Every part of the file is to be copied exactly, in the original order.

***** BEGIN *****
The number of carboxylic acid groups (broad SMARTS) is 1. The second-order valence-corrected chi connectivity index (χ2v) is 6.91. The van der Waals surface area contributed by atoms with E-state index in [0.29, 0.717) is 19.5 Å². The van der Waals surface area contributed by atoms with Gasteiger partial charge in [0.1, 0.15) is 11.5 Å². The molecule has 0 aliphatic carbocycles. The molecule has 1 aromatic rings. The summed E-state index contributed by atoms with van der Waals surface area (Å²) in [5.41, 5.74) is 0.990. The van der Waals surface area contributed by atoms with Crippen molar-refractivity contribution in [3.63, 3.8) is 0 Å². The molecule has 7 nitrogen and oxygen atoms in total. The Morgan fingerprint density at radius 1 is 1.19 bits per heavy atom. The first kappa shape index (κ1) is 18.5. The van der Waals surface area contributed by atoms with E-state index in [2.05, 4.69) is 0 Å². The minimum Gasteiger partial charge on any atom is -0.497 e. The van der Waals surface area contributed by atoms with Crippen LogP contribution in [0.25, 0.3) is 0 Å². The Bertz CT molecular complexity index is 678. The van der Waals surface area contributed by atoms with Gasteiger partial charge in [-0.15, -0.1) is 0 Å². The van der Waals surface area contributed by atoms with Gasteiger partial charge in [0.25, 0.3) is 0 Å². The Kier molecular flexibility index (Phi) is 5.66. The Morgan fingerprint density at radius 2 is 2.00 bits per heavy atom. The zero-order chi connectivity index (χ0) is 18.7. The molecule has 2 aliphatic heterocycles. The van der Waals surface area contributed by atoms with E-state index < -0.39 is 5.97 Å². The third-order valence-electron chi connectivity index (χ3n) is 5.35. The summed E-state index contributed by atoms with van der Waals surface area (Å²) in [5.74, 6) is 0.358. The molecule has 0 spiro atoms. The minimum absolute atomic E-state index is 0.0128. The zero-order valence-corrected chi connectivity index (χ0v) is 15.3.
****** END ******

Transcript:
The number of carboxylic acid groups (broad SMARTS) is 1. The second-order valence-corrected chi connectivity index (χ2v) is 6.91. The van der Waals surface area contributed by atoms with E-state index in [0.29, 0.717) is 19.5 Å². The van der Waals surface area contributed by atoms with Gasteiger partial charge in [0.1, 0.15) is 11.5 Å². The molecule has 0 aliphatic carbocycles. The molecule has 1 aromatic rings. The summed E-state index contributed by atoms with van der Waals surface area (Å²) in [5.41, 5.74) is 0.990. The van der Waals surface area contributed by atoms with Crippen molar-refractivity contribution in [3.63, 3.8) is 0 Å². The molecule has 7 nitrogen and oxygen atoms in total. The Morgan fingerprint density at radius 1 is 1.19 bits per heavy atom. The first kappa shape index (κ1) is 18.5. The van der Waals surface area contributed by atoms with E-state index in [2.05, 4.69) is 0 Å². The minimum Gasteiger partial charge on any atom is -0.497 e. The van der Waals surface area contributed by atoms with Crippen LogP contribution in [0.25, 0.3) is 0 Å². The Bertz CT molecular complexity index is 678. The van der Waals surface area contributed by atoms with Gasteiger partial charge in [-0.15, -0.1) is 0 Å². The van der Waals surface area contributed by atoms with Gasteiger partial charge in [0.25, 0.3) is 0 Å². The Kier molecular flexibility index (Phi) is 5.66. The Morgan fingerprint density at radius 2 is 2.00 bits per heavy atom. The zero-order chi connectivity index (χ0) is 18.7. The molecule has 2 aliphatic heterocycles. The van der Waals surface area contributed by atoms with E-state index < -0.39 is 5.97 Å². The third-order valence-electron chi connectivity index (χ3n) is 5.35. The summed E-state index contributed by atoms with van der Waals surface area (Å²) in [5.74, 6) is 0.358. The molecule has 0 spiro atoms. The minimum absolute atomic E-state index is 0.0128. The zero-order valence-corrected chi connectivity index (χ0v) is 15.3.